What is your insight into this? Should I seek what I perceive to be the best training/fit or should I rank the higher name academic programs for the sake of my career?

Here's my opinion. Be advised that it is strictly my opinion and may be neither popular or correct.

You should have no problem matching at any affiliated community hospital program and probably have a very good chance to match at every academic program in the city you want to be in.

I hope you have properly researched your top choices and are confident that the residents are happy and doing a lot of cases. Also you should be sure that the leadership of the program is stable. I suppose your mentors your school want you to take the academic track because that's what they did. It also enhances the reputation of the school when its students match in big name programs.

You remind me of me except I didn't have the publications you do. I took the "comfortable" choice for residency and never regretted it. I trained in the same city you are looking at. It's a great place to live.

I see it this way. Suppose after a couple of years in a community program, you decide you want to be an academic surgeon. After you residency, you can always take a fellowship in something at an academic medical center.

But if you go with a university program and are miserable, then what do you do? Five years (plus a year or two of research) is a long time to be miserable.

I went into more detail about this in a post three years ago.

Listen to your heart. Go for the place that you feel most comfortable with.

I strongly suggest ranking all of the programs you feel you can live with—just in case.

Good luck and let us know how it turns out.

Readers, feel free to disagree or agree as you see fit.

Wednesday, August 13, 2014

Applicant worries about the future of surgery

A medical student writes:

I am a few weeks away from applying for residency training in general surgery. Lately I've been lamenting that I was not born in the 1950s. I worry that the physician that I became enamored with so early in life is looking more and more like the surgeon I may never become.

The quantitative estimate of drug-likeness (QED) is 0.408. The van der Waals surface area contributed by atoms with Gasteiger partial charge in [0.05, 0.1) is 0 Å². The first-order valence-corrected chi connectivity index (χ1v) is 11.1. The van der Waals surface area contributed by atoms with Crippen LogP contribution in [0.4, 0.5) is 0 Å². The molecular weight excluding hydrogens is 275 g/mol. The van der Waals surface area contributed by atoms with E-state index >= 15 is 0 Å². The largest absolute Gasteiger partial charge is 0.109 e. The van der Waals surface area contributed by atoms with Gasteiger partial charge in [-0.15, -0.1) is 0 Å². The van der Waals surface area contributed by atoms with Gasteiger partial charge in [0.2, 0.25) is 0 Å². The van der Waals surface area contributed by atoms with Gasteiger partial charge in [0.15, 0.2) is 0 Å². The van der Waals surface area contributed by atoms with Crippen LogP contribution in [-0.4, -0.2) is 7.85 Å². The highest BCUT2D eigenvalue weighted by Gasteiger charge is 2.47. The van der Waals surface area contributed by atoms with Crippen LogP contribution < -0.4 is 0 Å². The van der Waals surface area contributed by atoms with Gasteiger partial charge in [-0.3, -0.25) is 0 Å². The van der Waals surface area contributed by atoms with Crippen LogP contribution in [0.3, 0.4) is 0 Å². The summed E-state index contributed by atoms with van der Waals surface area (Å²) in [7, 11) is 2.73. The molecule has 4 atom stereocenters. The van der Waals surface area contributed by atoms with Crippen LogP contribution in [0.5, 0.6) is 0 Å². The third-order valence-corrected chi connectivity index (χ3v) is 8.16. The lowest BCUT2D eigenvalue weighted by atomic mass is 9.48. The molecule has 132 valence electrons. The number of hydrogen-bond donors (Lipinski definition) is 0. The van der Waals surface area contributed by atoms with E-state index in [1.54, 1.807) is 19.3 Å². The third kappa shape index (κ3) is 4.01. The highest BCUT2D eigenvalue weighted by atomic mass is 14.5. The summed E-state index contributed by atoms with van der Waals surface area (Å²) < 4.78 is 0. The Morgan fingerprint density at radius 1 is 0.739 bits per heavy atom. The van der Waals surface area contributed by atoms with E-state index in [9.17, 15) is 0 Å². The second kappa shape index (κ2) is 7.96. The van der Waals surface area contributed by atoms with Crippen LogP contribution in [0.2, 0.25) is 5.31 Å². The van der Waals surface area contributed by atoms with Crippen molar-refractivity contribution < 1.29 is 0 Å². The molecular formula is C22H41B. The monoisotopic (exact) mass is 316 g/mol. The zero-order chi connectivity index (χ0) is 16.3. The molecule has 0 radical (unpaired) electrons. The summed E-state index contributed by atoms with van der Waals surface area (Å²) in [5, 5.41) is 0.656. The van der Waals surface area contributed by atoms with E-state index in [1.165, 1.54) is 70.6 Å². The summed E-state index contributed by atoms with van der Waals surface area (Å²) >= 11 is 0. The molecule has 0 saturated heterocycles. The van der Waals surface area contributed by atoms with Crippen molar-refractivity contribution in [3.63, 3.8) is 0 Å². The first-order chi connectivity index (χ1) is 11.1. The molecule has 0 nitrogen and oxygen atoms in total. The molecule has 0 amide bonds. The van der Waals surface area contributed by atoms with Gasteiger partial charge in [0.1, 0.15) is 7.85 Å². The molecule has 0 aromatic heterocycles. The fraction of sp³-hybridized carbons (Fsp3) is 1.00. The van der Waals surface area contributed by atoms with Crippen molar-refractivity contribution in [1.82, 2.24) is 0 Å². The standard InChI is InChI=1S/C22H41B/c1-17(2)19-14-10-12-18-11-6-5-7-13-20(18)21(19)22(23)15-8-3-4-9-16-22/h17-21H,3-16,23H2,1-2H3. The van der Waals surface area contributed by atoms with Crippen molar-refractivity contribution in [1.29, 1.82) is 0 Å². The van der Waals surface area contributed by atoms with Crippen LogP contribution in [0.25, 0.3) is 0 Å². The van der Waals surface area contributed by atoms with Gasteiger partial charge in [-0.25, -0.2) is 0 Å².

Increasing enthusiasm for innovation in surgical technology is subtly paving a road toward a time in which a surgeon may be rendered obsolete. The rise of the two M's—machines and mid-levels—may herald a very different future from that which I ever imagined.

I love to solve problems and stand (not sit!) above an anesthetized patient making use of my hands and tools directly. There has never been a higher challenge than surgery which involves clinical skills in diagnosis, peri- and intraoperative disease management, and a sense of duty, service, and sacrifice. And now, robotics calls into question why hands might ever need to be laid on patients, and time-honored sutures are replaced with Silicon Valley-prescribed tinker toys.

Many articles call into question the relevance of physicians, particularly surgeons, in the not-too-distant future.

Will mid-level providers take away many general surgery cases? Will opportunities to function as a surgeon be threatened by the relentless emergence of technological or perhaps financial pressures? Are surgical societies actively confronting these issues?

I see you have thought about this in depth.

The PAs I have worked with did a lot of rounding, H&Ps, clinic work, and discharge summaries. In the OR, they assisted and closed skin. In some specialties, they do more such as harvesting vein grafts and closing fascia.